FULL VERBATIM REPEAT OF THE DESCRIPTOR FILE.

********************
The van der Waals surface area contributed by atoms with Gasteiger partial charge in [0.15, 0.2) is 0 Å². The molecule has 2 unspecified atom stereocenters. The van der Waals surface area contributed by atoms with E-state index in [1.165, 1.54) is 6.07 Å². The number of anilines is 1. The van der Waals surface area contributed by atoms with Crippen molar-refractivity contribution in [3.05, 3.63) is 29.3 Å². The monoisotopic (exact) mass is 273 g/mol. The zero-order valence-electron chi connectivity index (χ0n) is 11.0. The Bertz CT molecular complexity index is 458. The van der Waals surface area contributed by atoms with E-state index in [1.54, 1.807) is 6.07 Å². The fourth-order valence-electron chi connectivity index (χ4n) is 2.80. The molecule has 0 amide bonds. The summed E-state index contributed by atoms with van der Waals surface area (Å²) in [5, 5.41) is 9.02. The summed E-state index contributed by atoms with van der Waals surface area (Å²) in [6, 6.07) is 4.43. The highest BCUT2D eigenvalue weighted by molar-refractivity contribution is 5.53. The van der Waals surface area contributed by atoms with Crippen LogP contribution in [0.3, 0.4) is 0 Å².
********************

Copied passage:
The van der Waals surface area contributed by atoms with Gasteiger partial charge in [0.15, 0.2) is 0 Å². The molecule has 2 unspecified atom stereocenters. The van der Waals surface area contributed by atoms with E-state index in [1.165, 1.54) is 6.07 Å². The number of anilines is 1. The van der Waals surface area contributed by atoms with Crippen molar-refractivity contribution in [3.05, 3.63) is 29.3 Å². The monoisotopic (exact) mass is 273 g/mol. The zero-order valence-electron chi connectivity index (χ0n) is 11.0. The Bertz CT molecular complexity index is 458. The van der Waals surface area contributed by atoms with E-state index in [1.54, 1.807) is 6.07 Å². The fourth-order valence-electron chi connectivity index (χ4n) is 2.80. The molecule has 0 amide bonds. The summed E-state index contributed by atoms with van der Waals surface area (Å²) in [5, 5.41) is 9.02. The summed E-state index contributed by atoms with van der Waals surface area (Å²) in [6, 6.07) is 4.43. The highest BCUT2D eigenvalue weighted by molar-refractivity contribution is 5.53. The van der Waals surface area contributed by atoms with Crippen LogP contribution in [0.3, 0.4) is 0 Å².